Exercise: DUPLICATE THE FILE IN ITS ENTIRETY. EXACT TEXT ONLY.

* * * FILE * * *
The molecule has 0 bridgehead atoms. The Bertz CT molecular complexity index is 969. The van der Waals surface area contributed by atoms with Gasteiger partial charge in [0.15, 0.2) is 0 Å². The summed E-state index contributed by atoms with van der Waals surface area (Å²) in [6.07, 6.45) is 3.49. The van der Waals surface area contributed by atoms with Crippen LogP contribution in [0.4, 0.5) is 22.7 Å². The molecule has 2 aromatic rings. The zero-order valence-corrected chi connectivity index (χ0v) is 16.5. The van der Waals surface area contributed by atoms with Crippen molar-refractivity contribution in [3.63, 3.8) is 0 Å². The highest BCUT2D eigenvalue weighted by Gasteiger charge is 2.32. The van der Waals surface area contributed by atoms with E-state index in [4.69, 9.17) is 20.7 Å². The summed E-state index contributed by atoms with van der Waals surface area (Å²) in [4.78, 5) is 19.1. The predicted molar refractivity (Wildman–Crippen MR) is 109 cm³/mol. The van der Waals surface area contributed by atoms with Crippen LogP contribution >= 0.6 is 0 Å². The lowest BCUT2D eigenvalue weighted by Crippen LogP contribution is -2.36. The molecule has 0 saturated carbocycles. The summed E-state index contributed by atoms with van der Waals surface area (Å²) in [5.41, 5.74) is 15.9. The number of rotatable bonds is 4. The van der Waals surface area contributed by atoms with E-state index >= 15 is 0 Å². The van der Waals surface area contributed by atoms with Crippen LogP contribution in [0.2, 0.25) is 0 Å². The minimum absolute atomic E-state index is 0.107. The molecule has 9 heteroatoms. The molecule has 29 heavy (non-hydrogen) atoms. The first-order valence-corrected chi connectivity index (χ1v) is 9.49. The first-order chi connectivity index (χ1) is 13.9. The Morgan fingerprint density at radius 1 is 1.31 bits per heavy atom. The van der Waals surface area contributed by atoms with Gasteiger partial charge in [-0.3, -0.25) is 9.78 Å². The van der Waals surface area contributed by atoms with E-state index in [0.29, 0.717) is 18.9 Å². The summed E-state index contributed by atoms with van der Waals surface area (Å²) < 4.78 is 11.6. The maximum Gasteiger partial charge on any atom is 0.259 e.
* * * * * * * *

The molecule has 0 bridgehead atoms. The Bertz CT molecular complexity index is 969. The van der Waals surface area contributed by atoms with Gasteiger partial charge in [0.15, 0.2) is 0 Å². The summed E-state index contributed by atoms with van der Waals surface area (Å²) in [6.07, 6.45) is 3.49. The van der Waals surface area contributed by atoms with Crippen LogP contribution in [0.4, 0.5) is 22.7 Å². The molecule has 2 aromatic rings. The zero-order valence-corrected chi connectivity index (χ0v) is 16.5. The van der Waals surface area contributed by atoms with Crippen molar-refractivity contribution in [3.63, 3.8) is 0 Å². The highest BCUT2D eigenvalue weighted by Gasteiger charge is 2.32. The van der Waals surface area contributed by atoms with E-state index in [4.69, 9.17) is 20.7 Å². The summed E-state index contributed by atoms with van der Waals surface area (Å²) in [4.78, 5) is 19.1. The predicted molar refractivity (Wildman–Crippen MR) is 109 cm³/mol. The van der Waals surface area contributed by atoms with Crippen LogP contribution >= 0.6 is 0 Å². The lowest BCUT2D eigenvalue weighted by Crippen LogP contribution is -2.36. The molecule has 0 saturated carbocycles. The summed E-state index contributed by atoms with van der Waals surface area (Å²) in [5.41, 5.74) is 15.9. The number of rotatable bonds is 4. The van der Waals surface area contributed by atoms with E-state index >= 15 is 0 Å². The van der Waals surface area contributed by atoms with Crippen LogP contribution in [0.2, 0.25) is 0 Å². The minimum absolute atomic E-state index is 0.107. The molecule has 9 heteroatoms. The molecule has 29 heavy (non-hydrogen) atoms. The first-order valence-corrected chi connectivity index (χ1v) is 9.49. The first-order chi connectivity index (χ1) is 13.9. The Morgan fingerprint density at radius 1 is 1.31 bits per heavy atom. The van der Waals surface area contributed by atoms with Gasteiger partial charge in [-0.3, -0.25) is 9.78 Å². The van der Waals surface area contributed by atoms with E-state index in [0.29, 0.717) is 18.9 Å². The summed E-state index contributed by atoms with van der Waals surface area (Å²) < 4.78 is 11.6. The maximum Gasteiger partial charge on any atom is 0.259 e.